SFA In Apology For Child Protection Failings Amid Further Abuse Claims
6 December 2016, 06:23
The Scottish Football Association has apologised for failing to properly deal with a past allegation of abuse against a youth coach and assistant referee.
SFA chief executive Stewart Regan said his organisation takes full responsibility for child protection failings of the past, amid allegations against Hugh Stevenson.
Pete Haynes, 50, waived his right to anonymity to speak to BBC Scotland and claimed he was sexually abused by Mr Stevenson over a three to four-year period from 1979.
He said it began the day of the 1979 Scottish Cup final between Rangers and Hibernian with the promise of a trial for a new club.
Mr Stevenson died in 2004 and Mr Haynes said he reported the allegations to police in 1993 and 1996, and also warned the SFA, but said he was never told of any outcome.
Mr Regan said: "We are extremely concerned by the allegations made by BBC Scotland tonight relating to historic sex abuse in Scottish youth football.
"On behalf of the Scottish FA, I apologise unreservedly to Peter Haynes for what appears to have been a wholly unsatisfactory outcome to his original sharing of information.
"We will work with existing and former staff to obtain as much information as possible in this regard and have also offered to meet Mr Haynes at a time appropriate to him. We will also liaise with Police Scotland to establish a full picture relating to this historic case.
"As stated in our interview, we are grateful to Mr Haynes and to BBC Scotland's investigations team for bringing this matter to our urgent attention.
"Since confirmation of a confidential hotline and email address for any alleged victims to come forward, we have been in regular dialogue with NSPCC and Police Scotland.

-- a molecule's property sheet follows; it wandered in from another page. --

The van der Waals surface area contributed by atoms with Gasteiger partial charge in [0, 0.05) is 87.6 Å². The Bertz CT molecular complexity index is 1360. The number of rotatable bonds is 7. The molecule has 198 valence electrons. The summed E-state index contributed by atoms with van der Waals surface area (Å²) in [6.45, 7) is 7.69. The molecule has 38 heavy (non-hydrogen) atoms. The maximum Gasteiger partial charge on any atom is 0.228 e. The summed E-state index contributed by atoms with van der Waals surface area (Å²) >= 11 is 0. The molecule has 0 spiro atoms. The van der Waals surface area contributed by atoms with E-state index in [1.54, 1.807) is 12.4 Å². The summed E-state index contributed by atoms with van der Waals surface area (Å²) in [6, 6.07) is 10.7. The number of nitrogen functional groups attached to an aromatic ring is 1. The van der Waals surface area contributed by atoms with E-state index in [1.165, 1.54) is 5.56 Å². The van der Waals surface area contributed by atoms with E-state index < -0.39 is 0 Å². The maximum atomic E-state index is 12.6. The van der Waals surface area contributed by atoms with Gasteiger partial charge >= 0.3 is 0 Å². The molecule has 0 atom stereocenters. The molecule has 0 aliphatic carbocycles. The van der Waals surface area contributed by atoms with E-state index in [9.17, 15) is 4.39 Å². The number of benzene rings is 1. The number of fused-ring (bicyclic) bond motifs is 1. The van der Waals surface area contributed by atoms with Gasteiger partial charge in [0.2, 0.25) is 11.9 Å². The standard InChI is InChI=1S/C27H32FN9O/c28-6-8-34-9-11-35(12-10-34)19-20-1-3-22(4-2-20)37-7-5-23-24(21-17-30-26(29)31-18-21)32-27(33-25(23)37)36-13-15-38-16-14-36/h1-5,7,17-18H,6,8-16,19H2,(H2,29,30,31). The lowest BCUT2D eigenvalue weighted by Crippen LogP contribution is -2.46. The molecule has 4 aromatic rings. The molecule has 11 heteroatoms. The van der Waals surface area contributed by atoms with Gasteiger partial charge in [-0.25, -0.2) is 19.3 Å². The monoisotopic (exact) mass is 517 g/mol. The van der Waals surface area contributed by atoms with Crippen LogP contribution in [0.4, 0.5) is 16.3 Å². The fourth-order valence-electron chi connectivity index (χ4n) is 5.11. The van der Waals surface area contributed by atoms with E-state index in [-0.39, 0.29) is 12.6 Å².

"Moreover, we have established a taskforce including all relevant stakeholders to deal with matters such as Mr Haynes's allegations and any further allegations that may arise.
"Allegations of abominable behaviour such as this vindicates our commitment to child protection and wellbeing. Through technology, child protection policies and procedures, and information sharing protocols with relevant authorities, we are now well-placed to deal with any complaints of sexual abuse.''
Mr Haynes said he hopes speaking out will give strength to other victims.
He told BBC Scotland: "I would encourage them to come forward and give information, whether they do that anonymously or like myself come forward and speak out about it.
"Anything like that would help this stop because at the end of the day we are all older now. We have children. They need to be protected as well.''
Meanwhile, Rangers confirmed a former youth coach was sacked following an allegation of inappropriate behaviour towards a teenage player.
Gordon Neely was a youth coach at Rangers in the 1980s when police were contacted over the claims made by the player and the club said he was "dismissed immediately''.
Hibernian has said it would "co-operate with any investigation'' after further claims emerged in the Scottish Sun newspaper regarding Neely allegedly abusing young players at a training camp before he joined Rangers.
Talent scout Mr Neely was a youth coach who worked at Rangers for more than three years after leaving Hibernian in 1986.
Following his dismissal, his career is said to have stalled. He died from cancer two years ago, aged 62.
In a statement, the club said: "Rangers is now aware of an alleged incident involving an individual who worked very briefly for the club more than 25 years ago.
"It's understood the individual was dismissed immediately and that the police were informed.
"Rangers wishes to stress that all employees adhere to the strictest codes of conduct, especially when dealing with children and young people.
"Rangers have not been approached by Police Scotland or any authority regarding this allegation.''
A Hibernian spokesman said: "We have not been contacted or made aware of the allegations but clearly this matter is of great concern and we will co-operate with any investigation to the fullest extent.''
The incident emerged as police across the UK probe allegations of historical sex abuse in football.